Security

Why haven't we seen the smartphone security apocalypse in iPhone and Android yet?

Mobile phones present a ripe attack vector for hackers, but so far we've avoided the nightmares of Windows 95. Is it just a matter of time?

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Image: iStockphoto.com/Julia_Sudnitskaya

Finally, the mobile security apocalypse is upon us. A recent BBC headline warned: "Android bug fear in 900 million phones." For those of us who lived through Windows 95, widespread, catastrophic malware and security vulnerabilities were the norm, not the exception, which is why one of life's great mysteries has been the apparent absence of massive mobile security threats.

Despite everyone carrying around multitudinous attack vectors 24/7, when was the last time a friend or family member called you up to ask how to remove a virus on their phone? Something like the extremely destructive Chernobyl virus that plagued Windows 95? Probably never. Yet, that was a routine occurrence in the early days of the desktop.

But, according to a new MobileIron report, enterprises are about to get a severe wake-up call as "The velocity of mobile attacks is increasing," but a mere 8% of enterprises are enforcing OS updates to keep employee phones secure.

What, me worry?

Security is one of those things that only seems obvious in retrospect. Intuitively we know that mobile security must be an issue, with billions of phones in circulation. Yet, as individuals and employers, we do very little about it.

SEE The state of mobile device security: Android vs. iOS (ZDNet)

For many of us, we haven't needed to. Apple's iOS, for example, is a closed system that has made it difficult for hackers to crack its security. However, according to noted security expert Eugene Kaspersky, iOS' closed nature is actually the very thing that makes it most problematic:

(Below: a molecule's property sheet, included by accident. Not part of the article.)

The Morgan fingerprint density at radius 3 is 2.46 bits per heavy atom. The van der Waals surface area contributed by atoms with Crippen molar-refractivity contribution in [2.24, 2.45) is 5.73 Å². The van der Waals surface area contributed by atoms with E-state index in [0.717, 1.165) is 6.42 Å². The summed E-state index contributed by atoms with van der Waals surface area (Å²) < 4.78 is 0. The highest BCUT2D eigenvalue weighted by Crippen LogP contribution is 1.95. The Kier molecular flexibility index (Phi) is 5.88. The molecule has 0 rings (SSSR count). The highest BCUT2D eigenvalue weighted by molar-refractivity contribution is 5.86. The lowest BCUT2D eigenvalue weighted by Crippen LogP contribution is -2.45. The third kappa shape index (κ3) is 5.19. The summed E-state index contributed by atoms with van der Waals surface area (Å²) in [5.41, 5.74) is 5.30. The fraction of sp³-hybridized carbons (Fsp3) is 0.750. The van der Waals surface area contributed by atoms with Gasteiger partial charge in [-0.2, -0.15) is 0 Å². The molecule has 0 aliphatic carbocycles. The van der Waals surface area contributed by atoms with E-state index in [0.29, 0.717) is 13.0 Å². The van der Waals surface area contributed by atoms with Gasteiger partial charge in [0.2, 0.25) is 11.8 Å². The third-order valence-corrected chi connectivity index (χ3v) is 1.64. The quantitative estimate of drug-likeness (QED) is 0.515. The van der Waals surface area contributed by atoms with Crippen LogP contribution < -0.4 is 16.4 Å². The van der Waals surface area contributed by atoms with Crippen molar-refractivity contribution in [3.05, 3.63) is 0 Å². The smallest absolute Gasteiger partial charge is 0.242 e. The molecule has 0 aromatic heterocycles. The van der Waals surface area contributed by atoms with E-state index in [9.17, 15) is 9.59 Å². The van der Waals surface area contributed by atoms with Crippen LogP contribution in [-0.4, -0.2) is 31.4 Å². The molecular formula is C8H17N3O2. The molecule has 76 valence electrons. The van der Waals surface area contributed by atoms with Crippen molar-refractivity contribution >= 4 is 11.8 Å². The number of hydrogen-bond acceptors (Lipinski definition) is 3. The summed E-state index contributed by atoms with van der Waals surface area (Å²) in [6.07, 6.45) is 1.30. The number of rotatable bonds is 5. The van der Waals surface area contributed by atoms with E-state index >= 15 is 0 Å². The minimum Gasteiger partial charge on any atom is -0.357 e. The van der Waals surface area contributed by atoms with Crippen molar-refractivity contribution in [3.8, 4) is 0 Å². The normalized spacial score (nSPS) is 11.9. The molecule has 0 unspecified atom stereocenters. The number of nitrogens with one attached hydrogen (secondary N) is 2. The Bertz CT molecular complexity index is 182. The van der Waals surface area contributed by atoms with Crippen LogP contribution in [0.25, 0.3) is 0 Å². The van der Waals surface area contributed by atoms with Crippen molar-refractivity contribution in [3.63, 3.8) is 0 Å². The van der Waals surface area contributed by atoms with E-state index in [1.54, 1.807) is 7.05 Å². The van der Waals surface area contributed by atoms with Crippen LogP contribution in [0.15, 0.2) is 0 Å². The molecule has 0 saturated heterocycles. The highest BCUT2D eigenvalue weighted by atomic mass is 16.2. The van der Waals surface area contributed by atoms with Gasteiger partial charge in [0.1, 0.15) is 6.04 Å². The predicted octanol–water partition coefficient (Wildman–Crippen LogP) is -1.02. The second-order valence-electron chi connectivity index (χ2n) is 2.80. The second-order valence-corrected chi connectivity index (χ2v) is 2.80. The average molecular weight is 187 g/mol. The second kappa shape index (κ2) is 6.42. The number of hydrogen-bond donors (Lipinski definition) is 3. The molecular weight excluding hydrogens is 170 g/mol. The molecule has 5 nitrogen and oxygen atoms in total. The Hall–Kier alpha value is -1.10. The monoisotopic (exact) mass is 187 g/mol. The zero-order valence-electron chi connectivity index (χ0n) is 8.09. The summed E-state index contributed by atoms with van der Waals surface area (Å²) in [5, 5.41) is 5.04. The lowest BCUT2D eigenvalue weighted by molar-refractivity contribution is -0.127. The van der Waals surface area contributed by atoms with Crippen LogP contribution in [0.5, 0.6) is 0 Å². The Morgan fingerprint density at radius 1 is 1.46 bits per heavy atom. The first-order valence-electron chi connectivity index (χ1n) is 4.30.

[T]he most dangerous scenario, I am afraid, is with iPhones. It's less probable because it is very difficult to develop malware for iPhones, because the [operating] system is closed [for outside programmers]. But, every system has a vulnerability. If it happens—in the worst case scenario, if millions of the devices are infected—there is no antivirus, because antivirus companies don't have any rights to develop true end-point security [for Apple].

Given that MobileIron found that 81% of devices used in the enterprise are iOS, this could portend trouble. Even so, it is Android, not iOS, that gets targeted 92% of the time, according to a 2013 Juniper Networks study.

Regardless, the problem for enterprises is that they seem to exercise very little control over the mobile devices on their networks, as Conner Forrest reported on MobileIron's findings:

  • 40% of companies had missing devices, up from 33% in Q4 2015;
  • 27% of companies had out-of-date policies, up from 20% in Q4 2015; and
  • 8% of companies were enforcing OS updates, which was comparable to Q4 2015.

Personal devices on corporate networks

This isn't so hard to understand when we remember the personal nature of mobile devices. Back in the days of the Chernobyl virus, "personal computers" were often paid for by their companies. Today, Gartner estimates that 40% of all "enterprise devices" are actually personal smartphones and laptops, and I'd wager that the percentage of personal smartphones in use is actually significantly higher.

After all, even if the enterprise buys the phone, I've seen plenty of employees skirt mobile device management policies to be able to use "their" phone as they choose. Mobile is personal, and individuals will go to great lengths to keep their mobile devices off of IT's radar...

...though not off the network. And that's where the risks lie.

In an increasingly connected and interconnected world, everything—including our lighting systems—creates a potential attack vector. While it would be nice to believe that widespread malware attacks are a thing of the desktop past, that would also be incredibly naive, given how tempting today's targets are.

Many of us (myself included), remember when the desktop was ripe with Chernobyl virus-like attacks. It would be foolish to believe that we're not headed there on our mobile devices, too, though in a much bigger way. And yet, we still haven't had a Chernobyl. The question is, "Why?"

What do you think?

I'd love to hear your thoughts. Are we headed for another Chernobyl-like virus in mobile? What is the biggest threat mobile presents in the enterprise? Share your thoughts in the comments or on Twitter.

Also see

About Matt Asay

Matt Asay is a veteran technology columnist who has written for CNET, ReadWrite, and other tech media. Asay has also held a variety of executive roles with leading mobile and big data software companies.

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